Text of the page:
I am a fan of Jack Swyteck and his interesting and diverse life. The back characters are always add flavor and spice to this series and with secrets coming out about Jack's own family the heat is turned up another notch of interesting. Loved it!

    5 out of 5 people found this review helpful.

    Was this review helpful? Yes  No   Report this review
  • Anonymous

    Posted December 15, 2011

    Wonderful!!

    Fast paced, umpredictable, good action, intelligent dialogue, belivable characters, what more can you ask for in a mistery. Excelent, even better than my first james grippando novel that i read, Highly recommende

    1 out of 1 people found this review helpful.

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  • Anonymous

    Posted October 9, 2011

    Great mystery story!

    Good reading! Exciting to read.

    1 out of 1 people found this review helpful.

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  • Posted May 24, 2011

    more from this reviewer

    I Also Recommend:

    Excellent

    I have not read any of Grippando's books before and was unaware this was even a series. The story has a great plot, is laid out well and keeps just enough of an edge that you don't want to put it down. The story unfolds beautifully and has everything you could want for a murdery myster, CIA, computer genius, a grieving parent with need for revenge, and lots of secrets that ultimately lead to the killer.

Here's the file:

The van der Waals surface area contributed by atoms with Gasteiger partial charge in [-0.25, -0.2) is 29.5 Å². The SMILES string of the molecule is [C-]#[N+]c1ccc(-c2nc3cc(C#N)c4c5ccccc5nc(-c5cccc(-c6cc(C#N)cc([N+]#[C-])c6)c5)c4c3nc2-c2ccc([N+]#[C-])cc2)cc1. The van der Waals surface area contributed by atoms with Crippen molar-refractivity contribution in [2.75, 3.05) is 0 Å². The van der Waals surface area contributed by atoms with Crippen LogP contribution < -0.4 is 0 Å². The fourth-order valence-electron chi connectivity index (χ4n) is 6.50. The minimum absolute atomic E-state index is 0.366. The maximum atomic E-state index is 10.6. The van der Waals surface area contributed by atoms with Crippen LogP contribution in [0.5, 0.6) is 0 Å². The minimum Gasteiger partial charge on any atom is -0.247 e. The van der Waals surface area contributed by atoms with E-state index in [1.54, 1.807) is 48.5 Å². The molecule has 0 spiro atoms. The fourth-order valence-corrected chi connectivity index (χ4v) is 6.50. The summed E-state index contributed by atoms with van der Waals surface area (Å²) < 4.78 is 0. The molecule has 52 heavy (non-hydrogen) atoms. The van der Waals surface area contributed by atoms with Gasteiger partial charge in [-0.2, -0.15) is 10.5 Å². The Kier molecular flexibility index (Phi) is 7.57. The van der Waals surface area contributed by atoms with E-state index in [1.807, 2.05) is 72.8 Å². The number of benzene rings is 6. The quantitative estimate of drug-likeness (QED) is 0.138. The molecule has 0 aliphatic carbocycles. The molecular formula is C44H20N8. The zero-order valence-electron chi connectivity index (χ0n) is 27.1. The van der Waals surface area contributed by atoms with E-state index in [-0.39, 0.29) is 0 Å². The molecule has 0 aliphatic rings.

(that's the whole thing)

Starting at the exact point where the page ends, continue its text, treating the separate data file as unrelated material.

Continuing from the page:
1 out of 1 people found this review helpful.

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  • Posted March 6, 2011

    Jack is back-better than ever

    Jack Swyteck is that old friend you want to keep visiting. Like Coben's Myron and Rosenfelt's Andy, his main character comes alive and draws you in. In this book, defense attorney Swyteck tries to determine if the right man is facing the death penalty. Vince Paulo held his best friend, Chuck May's daughter as she bled to death. The name she whispered, Jamal, seemed to indicate that her boyfriend was her killer. Now Vince, Chuck and Jack must make sure that the right person is paying for the crime. This is a popular genre, and it is difficult to stand out in it. Grippando continues to do so with his vivid portrayals of his characters and their surroundings. As always with his books, I finished this with the disappointment of knowing I would have to wait at least a year to visit with Jack Swyteck again.

    1 out of 1 people found this review helpful.

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  • Posted February 16, 2011

    more from this reviewer

    an excellent tale